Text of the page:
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Robert H. Wiltrout, Ph.D.

Portait Photo of Robert Wiltrout
Laboratory of Experimental Immunology
Head, Experimental Therapeutics Section
Senior Investigator
Center for Cancer Research
National Cancer Institute
Building 428, Room 46 (Office)
P.O. Box B
Frederick, MD 21702-1201


Robert Wiltrout received his Ph.D. in Immunology and Microbiology from the Wayne State University Medical School and performed his postdoctoral studies with Dr. Ronald B. Herberman of the NIH. He joined the NCI in 1981 and in 1983 was promoted to tenured Senior Investigator and Head of the Experimental Therapeutics Section in the Laboratory of Experimental Immunology at the NCI-Frederick. In addition, he has served as NCI's Associate Director for NCI-Frederick and has been the Scientific Director for Basic Research and the Director of the Center for Cancer Research, NCI since 2005.

Dr. Wiltrout is the holder of six patents in the area of immune response and hematopoietic regulation. He has been an organizer and/or plenary speaker at numerous national and international symposia in the areas of biological therapy of cancer, the regulation of immune responses in the tumor microenvironment, and mouse models of liver cancer. He is the author of more than 200 scientific publications in the areas of innate immunity, inflammation and cancer immunotherapy.


Inflammation and Experimental Immunotherapy for Kidney and Liver Cancers in the Mouse Models

The mechanisms by which the immune system can contribute to promotion or inhibition of cancers in vivo are complex and incompletely understood. Successful induction of cytokine-induced tumor regression depends on a complex interplay between critical elements of the innate immune system (dendritic cells and NK or NKT cells) and classical elements of the adaptive immune response such as CD4+ or CD8+ T cells, and the ability to mitigate the immunosuppressive effects of T regulatory (Tregs), myeloid-derived suppressor cells (MDSC), and their active mediators. In particular, successfully engaged innate mechanisms may trigger inflammatory events in the tumor microenvironment that, in turn, minimize the effects of Tregs and MDSC, resulting in overall instructive signals for the development of beneficial adaptive responses. In this regard, we have focused our efforts on 1) the immune-regulating and cancer therapeutic potential of IL-12 and IL-18, and the role of IFN-gamma in the innate and adaptive immune response; 2) approaches for coordinating the beneficial effects of innate and adaptive responses with a mitigation of Treg and MDSC-mediated inhibitory effects via stimulation of the CD40 receptor on antigen presenting cells in concert with IL-2 or IL-15 treatment; and 3) understanding unique microenvironmental dynamics and influences in the lungs and liver as models for organ-specific immunotherapy.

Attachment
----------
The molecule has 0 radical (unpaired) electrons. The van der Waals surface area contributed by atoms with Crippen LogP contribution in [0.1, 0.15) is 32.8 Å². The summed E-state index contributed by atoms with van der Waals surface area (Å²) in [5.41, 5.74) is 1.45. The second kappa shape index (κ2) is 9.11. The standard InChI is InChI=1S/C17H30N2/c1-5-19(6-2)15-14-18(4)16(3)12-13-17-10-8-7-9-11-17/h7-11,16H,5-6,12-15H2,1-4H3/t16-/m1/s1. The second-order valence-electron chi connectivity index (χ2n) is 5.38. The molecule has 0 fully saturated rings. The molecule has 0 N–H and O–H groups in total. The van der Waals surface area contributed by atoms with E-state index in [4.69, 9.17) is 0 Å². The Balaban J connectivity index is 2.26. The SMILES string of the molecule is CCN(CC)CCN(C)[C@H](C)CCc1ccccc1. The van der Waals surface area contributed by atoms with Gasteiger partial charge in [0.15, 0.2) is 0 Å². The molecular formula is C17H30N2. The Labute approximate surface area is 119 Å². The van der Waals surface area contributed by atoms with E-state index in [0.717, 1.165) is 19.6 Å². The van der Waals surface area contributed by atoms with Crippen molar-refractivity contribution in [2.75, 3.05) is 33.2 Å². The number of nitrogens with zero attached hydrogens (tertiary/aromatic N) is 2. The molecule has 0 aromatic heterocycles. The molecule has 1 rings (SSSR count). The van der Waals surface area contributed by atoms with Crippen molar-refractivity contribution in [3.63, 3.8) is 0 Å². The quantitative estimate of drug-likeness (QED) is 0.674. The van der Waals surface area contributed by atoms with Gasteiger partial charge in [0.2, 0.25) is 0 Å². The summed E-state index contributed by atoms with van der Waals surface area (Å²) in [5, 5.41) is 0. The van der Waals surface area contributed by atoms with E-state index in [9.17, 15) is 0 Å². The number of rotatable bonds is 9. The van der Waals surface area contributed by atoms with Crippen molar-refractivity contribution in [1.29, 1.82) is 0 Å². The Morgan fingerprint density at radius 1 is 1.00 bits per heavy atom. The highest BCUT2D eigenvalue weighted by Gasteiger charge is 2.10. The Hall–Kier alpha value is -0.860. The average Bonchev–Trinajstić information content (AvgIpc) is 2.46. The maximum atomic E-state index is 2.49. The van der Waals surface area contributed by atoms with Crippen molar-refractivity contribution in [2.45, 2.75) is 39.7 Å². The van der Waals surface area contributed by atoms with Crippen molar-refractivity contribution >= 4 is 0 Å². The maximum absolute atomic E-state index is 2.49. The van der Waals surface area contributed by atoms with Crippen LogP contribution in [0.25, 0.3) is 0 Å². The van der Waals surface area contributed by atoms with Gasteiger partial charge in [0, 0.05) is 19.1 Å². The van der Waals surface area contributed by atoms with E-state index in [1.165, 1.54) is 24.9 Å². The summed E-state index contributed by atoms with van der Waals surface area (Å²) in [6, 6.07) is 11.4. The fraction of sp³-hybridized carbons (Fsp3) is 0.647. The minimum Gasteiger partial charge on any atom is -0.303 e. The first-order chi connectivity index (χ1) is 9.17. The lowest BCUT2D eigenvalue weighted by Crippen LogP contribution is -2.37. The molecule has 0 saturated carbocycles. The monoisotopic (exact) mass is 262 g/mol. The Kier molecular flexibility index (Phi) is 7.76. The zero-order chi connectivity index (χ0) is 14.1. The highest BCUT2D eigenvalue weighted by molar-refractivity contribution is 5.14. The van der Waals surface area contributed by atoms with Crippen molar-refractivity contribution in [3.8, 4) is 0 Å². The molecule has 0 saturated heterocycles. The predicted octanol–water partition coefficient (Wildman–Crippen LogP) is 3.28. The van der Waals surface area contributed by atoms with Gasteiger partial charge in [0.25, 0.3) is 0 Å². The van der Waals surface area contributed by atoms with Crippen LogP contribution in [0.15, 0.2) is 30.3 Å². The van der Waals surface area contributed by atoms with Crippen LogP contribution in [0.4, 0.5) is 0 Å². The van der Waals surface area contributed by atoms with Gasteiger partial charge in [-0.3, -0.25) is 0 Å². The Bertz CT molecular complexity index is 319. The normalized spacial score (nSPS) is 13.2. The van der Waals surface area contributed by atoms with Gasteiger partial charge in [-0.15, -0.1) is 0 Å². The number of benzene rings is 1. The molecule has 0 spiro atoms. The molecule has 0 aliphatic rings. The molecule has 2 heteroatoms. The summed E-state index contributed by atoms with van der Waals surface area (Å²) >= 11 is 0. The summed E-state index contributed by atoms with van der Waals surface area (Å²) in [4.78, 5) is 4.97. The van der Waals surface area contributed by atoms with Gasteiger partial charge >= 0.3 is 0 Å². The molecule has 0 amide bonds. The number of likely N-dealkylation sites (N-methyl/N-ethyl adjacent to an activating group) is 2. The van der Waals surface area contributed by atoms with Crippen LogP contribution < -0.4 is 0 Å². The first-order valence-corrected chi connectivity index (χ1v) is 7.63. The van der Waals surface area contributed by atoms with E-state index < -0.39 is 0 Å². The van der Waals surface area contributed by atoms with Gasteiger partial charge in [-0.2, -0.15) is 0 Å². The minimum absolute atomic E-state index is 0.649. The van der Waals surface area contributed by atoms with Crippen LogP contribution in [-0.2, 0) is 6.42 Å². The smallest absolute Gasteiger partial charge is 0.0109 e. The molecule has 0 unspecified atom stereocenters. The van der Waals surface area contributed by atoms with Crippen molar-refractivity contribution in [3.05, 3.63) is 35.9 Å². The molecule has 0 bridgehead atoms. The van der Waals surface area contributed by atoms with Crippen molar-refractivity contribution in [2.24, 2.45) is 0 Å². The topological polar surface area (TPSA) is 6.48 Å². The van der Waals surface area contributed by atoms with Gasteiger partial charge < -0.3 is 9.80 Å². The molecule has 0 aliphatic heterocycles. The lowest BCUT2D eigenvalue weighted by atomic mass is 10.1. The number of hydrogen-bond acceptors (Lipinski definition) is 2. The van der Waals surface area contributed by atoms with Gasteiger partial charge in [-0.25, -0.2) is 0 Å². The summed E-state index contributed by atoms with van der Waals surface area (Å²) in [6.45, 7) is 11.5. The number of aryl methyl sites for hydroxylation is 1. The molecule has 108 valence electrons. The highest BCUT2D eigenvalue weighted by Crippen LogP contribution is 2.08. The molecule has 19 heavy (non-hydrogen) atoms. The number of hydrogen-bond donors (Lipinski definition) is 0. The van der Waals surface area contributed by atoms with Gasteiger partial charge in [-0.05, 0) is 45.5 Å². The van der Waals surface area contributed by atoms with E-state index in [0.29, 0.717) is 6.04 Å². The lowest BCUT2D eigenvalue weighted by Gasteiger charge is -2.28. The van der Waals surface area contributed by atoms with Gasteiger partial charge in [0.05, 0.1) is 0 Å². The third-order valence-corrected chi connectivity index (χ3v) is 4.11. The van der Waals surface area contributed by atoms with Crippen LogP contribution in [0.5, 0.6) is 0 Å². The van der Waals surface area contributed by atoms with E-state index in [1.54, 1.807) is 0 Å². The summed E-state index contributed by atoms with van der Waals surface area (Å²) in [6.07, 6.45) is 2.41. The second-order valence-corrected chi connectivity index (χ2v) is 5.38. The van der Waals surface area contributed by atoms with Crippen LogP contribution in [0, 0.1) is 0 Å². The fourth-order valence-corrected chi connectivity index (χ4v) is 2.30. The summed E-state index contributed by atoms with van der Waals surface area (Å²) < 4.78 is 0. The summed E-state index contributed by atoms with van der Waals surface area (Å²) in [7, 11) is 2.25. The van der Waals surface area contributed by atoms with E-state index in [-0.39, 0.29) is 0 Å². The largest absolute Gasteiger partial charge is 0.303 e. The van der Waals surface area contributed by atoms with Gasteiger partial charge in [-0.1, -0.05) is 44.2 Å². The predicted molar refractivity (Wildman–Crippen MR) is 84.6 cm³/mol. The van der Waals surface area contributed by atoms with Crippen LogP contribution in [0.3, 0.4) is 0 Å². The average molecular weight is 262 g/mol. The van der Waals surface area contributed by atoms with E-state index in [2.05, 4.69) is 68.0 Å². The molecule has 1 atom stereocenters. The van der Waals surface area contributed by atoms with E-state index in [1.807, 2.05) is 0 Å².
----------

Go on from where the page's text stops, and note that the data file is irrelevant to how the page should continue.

We have also used Sleeping Beauty-mediated, in vivo genetic modification of hepatocytes with dysregulated AKT, MET, and beta-catenin genes to develop several reproducible, clinically-relevant, subtype-specific models of oncogene-initiated liver cancers and are using them to explore the intersection between oncogenesis and pathways of inflammation. Our current effort is focused on the role of TNF-family members in the development and progression of oncogene-initiated liver cancers. In particular, we are investigating the role of activation through the lymphotoxin beta receptor (LTbetaR) on the biology of both hepatocellular adenomas and carcinomas, as well as the development of cholangiocarcinomas. Our current studies are focused on the downstream molecular signaling pathways and immune perturbations associated with the LTbetaR-dependent events and possible ways to modify liver tumor outcome through targeting of the LTbetaR.

The overall goal of our studies is to provide new insights into complex immune interactions in vivo and develop preclinical approaches for the use of immunotherapy, alone and in combination with other molecularly targeted strategies, for translation to clinical trials in cancer patients.

Collaborators on this project include Giorgio Trinchieri, John R. Ortaldo, Thomas J. Sayers, Snorri Thorgeirsson, Curt Harris, Perwez Hussain, David A. Wink, Xin Wang, and Howard A. Young, NIH; William J. Murphy, University of California at Davis; Bruce Blazar, University of Minnesota; Carl Ware, University of California, San Diego.

This page was last updated on 5/21/2014.